“Home” Review

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As a huge fan of the general horror genre, especially the creepy video games, I was more than excited to play “Home.”  Home is billed as “a unique horror adventure set in the beautifully-realized pixel world.”  On this claim, the game did deliver.  If only it was able to deliver what I was hoping for, scares, eerie atmosphere, in-depth storytelling, or, you know, anything a horror game should be.

After reading the great reviews and “I don’t want to spoil the surprise” comments, I was pumped to dig in, but quickly found I had been misled.  The game centers around you, a man who has awoken alone in a bed that is not his own, located Homein a large house which you do not recognize.  After moving steadily through what seems to be a torture chamber, a sewage plant, the forest, and several other locations you realize that you are alone and all other people are dead.  All dialog is presented as an internal monologue, but one which uses all past-tense verbs.  As our “hero” works his way through all the hair raising the twists and turns that only 2-D visuals can provide, we discover that we may not be who we once thought.

Lets get right to it, the story was flat and predictable, but for one main reason, THERE IS NO PREDETERMINED STORY!  How is this possible you ask?  Well, throughout the lengthy walks and seemingly pointless searches you find several items that loosely relate to your character, the items are stored away and not seen/used/discussed again until the very end of the game.  And, oh, the end of the game…it becomes whatever you want it to be.  Literally you see every item you collected and are asked a yes/no question about each one, based on your answers you are told a short story which kinda-sorta links all the people and places together.  No joke, you actually get to choose at the end of the game which parts of the game happened or didn’t happen.  WTF?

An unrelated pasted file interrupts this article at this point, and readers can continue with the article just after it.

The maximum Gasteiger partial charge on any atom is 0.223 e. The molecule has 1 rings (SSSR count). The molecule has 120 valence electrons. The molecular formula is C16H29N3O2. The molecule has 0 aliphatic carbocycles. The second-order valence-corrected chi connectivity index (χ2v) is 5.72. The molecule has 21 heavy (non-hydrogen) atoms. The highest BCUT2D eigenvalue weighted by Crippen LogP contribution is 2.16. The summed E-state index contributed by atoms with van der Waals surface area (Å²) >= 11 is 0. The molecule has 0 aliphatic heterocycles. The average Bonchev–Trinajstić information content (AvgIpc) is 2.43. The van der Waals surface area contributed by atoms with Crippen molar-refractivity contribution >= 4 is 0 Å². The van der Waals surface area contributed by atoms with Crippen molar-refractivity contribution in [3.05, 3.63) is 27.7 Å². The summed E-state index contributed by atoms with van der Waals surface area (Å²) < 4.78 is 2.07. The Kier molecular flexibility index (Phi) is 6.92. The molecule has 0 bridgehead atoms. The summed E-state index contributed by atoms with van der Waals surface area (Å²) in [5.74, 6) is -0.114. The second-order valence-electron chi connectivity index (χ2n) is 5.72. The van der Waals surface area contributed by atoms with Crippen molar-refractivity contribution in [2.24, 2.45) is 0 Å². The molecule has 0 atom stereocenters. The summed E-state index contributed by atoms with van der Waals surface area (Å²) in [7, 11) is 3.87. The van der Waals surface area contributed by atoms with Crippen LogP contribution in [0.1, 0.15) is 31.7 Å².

Home was a unique experience, I’ll give it that, but the game seemed to lack substance.  There was no true plot, no cause/effect of the actual gameplay, and no reason to replay the game once finished.  Our run took under 2 hours, and that included messing around and talking back and forth with the live chat.  If you can score the game for free it might be worth your time, but I wouldn’t recommend Home to anyone looking for horror.

Final Rating:  2/10

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